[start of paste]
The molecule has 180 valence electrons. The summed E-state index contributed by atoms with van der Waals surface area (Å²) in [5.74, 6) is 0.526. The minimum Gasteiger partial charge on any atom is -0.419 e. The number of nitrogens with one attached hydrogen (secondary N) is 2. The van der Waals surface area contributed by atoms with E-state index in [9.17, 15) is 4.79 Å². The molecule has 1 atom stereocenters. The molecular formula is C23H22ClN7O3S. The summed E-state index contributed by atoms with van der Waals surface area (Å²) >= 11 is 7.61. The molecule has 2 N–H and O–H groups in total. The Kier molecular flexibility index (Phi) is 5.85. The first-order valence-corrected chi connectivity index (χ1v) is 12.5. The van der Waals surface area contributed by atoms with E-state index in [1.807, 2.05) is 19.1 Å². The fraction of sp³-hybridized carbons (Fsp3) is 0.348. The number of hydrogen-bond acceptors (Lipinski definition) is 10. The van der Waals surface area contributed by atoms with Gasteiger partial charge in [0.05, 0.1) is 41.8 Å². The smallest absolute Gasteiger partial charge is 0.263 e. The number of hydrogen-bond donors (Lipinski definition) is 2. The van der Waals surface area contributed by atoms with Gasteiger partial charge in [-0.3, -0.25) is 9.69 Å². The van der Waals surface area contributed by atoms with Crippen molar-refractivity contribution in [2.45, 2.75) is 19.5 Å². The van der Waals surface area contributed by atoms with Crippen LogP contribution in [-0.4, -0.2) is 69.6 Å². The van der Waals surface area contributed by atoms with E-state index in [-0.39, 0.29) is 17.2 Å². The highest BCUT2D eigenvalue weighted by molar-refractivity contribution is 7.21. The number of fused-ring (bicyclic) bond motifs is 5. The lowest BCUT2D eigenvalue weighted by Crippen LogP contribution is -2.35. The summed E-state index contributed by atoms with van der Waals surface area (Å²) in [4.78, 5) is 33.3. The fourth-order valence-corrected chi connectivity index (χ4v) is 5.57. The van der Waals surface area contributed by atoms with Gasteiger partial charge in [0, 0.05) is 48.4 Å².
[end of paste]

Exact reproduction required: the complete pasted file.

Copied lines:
The molecule has 180 valence electrons. The summed E-state index contributed by atoms with van der Waals surface area (Å²) in [5.74, 6) is 0.526. The minimum Gasteiger partial charge on any atom is -0.419 e. The number of nitrogens with one attached hydrogen (secondary N) is 2. The van der Waals surface area contributed by atoms with E-state index in [9.17, 15) is 4.79 Å². The molecule has 1 atom stereocenters. The molecular formula is C23H22ClN7O3S. The summed E-state index contributed by atoms with van der Waals surface area (Å²) >= 11 is 7.61. The molecule has 2 N–H and O–H groups in total. The Kier molecular flexibility index (Phi) is 5.85. The first-order valence-corrected chi connectivity index (χ1v) is 12.5. The van der Waals surface area contributed by atoms with E-state index in [1.807, 2.05) is 19.1 Å². The fraction of sp³-hybridized carbons (Fsp3) is 0.348. The number of hydrogen-bond acceptors (Lipinski definition) is 10. The van der Waals surface area contributed by atoms with Gasteiger partial charge in [0.05, 0.1) is 41.8 Å². The smallest absolute Gasteiger partial charge is 0.263 e. The number of hydrogen-bond donors (Lipinski definition) is 2. The van der Waals surface area contributed by atoms with Gasteiger partial charge in [-0.3, -0.25) is 9.69 Å². The van der Waals surface area contributed by atoms with Crippen molar-refractivity contribution in [2.45, 2.75) is 19.5 Å². The van der Waals surface area contributed by atoms with Crippen LogP contribution in [-0.4, -0.2) is 69.6 Å². The van der Waals surface area contributed by atoms with E-state index in [-0.39, 0.29) is 17.2 Å². The highest BCUT2D eigenvalue weighted by molar-refractivity contribution is 7.21. The number of fused-ring (bicyclic) bond motifs is 5. The lowest BCUT2D eigenvalue weighted by Crippen LogP contribution is -2.35. The summed E-state index contributed by atoms with van der Waals surface area (Å²) in [4.78, 5) is 33.3. The fourth-order valence-corrected chi connectivity index (χ4v) is 5.57. The van der Waals surface area contributed by atoms with Gasteiger partial charge in [0, 0.05) is 48.4 Å².